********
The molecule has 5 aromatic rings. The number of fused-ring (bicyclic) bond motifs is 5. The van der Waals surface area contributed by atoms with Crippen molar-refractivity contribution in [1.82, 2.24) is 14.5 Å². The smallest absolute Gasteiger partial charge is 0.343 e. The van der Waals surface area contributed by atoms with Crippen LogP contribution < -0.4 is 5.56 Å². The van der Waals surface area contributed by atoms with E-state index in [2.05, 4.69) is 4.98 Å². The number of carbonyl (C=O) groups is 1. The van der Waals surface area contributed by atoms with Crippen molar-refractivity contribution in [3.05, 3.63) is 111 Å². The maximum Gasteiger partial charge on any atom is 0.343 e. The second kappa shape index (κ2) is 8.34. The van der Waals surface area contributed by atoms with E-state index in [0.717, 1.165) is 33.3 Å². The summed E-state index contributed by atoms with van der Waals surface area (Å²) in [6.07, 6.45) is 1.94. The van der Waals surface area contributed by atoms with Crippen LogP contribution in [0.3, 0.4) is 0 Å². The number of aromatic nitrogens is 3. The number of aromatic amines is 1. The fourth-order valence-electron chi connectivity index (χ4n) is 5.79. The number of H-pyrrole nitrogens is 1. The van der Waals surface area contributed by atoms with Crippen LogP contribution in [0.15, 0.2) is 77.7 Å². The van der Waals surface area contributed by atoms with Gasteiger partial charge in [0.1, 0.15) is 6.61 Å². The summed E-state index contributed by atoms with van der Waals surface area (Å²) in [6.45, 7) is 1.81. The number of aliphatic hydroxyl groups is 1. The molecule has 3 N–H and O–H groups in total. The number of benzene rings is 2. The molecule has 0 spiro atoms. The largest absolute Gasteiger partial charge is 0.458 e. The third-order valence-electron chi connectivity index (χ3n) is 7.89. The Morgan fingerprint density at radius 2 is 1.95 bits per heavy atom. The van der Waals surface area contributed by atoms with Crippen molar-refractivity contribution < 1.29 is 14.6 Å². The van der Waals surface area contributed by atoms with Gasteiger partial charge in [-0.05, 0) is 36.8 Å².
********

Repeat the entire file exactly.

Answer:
The molecule has 5 aromatic rings. The number of fused-ring (bicyclic) bond motifs is 5. The van der Waals surface area contributed by atoms with Crippen molar-refractivity contribution in [1.82, 2.24) is 14.5 Å². The smallest absolute Gasteiger partial charge is 0.343 e. The van der Waals surface area contributed by atoms with Crippen LogP contribution < -0.4 is 5.56 Å². The van der Waals surface area contributed by atoms with E-state index in [2.05, 4.69) is 4.98 Å². The number of carbonyl (C=O) groups is 1. The van der Waals surface area contributed by atoms with Crippen molar-refractivity contribution in [3.05, 3.63) is 111 Å². The maximum Gasteiger partial charge on any atom is 0.343 e. The second kappa shape index (κ2) is 8.34. The van der Waals surface area contributed by atoms with E-state index in [0.717, 1.165) is 33.3 Å². The summed E-state index contributed by atoms with van der Waals surface area (Å²) in [6.07, 6.45) is 1.94. The van der Waals surface area contributed by atoms with Crippen LogP contribution in [0.3, 0.4) is 0 Å². The number of aromatic nitrogens is 3. The number of aromatic amines is 1. The fourth-order valence-electron chi connectivity index (χ4n) is 5.79. The number of H-pyrrole nitrogens is 1. The van der Waals surface area contributed by atoms with Crippen LogP contribution in [0.15, 0.2) is 77.7 Å². The van der Waals surface area contributed by atoms with Gasteiger partial charge in [0.1, 0.15) is 6.61 Å². The summed E-state index contributed by atoms with van der Waals surface area (Å²) in [6.45, 7) is 1.81. The number of aliphatic hydroxyl groups is 1. The molecule has 3 N–H and O–H groups in total. The number of benzene rings is 2. The molecule has 0 spiro atoms. The largest absolute Gasteiger partial charge is 0.458 e. The third-order valence-electron chi connectivity index (χ3n) is 7.89. The Morgan fingerprint density at radius 2 is 1.95 bits per heavy atom. The van der Waals surface area contributed by atoms with Crippen molar-refractivity contribution < 1.29 is 14.6 Å². The van der Waals surface area contributed by atoms with Gasteiger partial charge in [-0.05, 0) is 36.8 Å².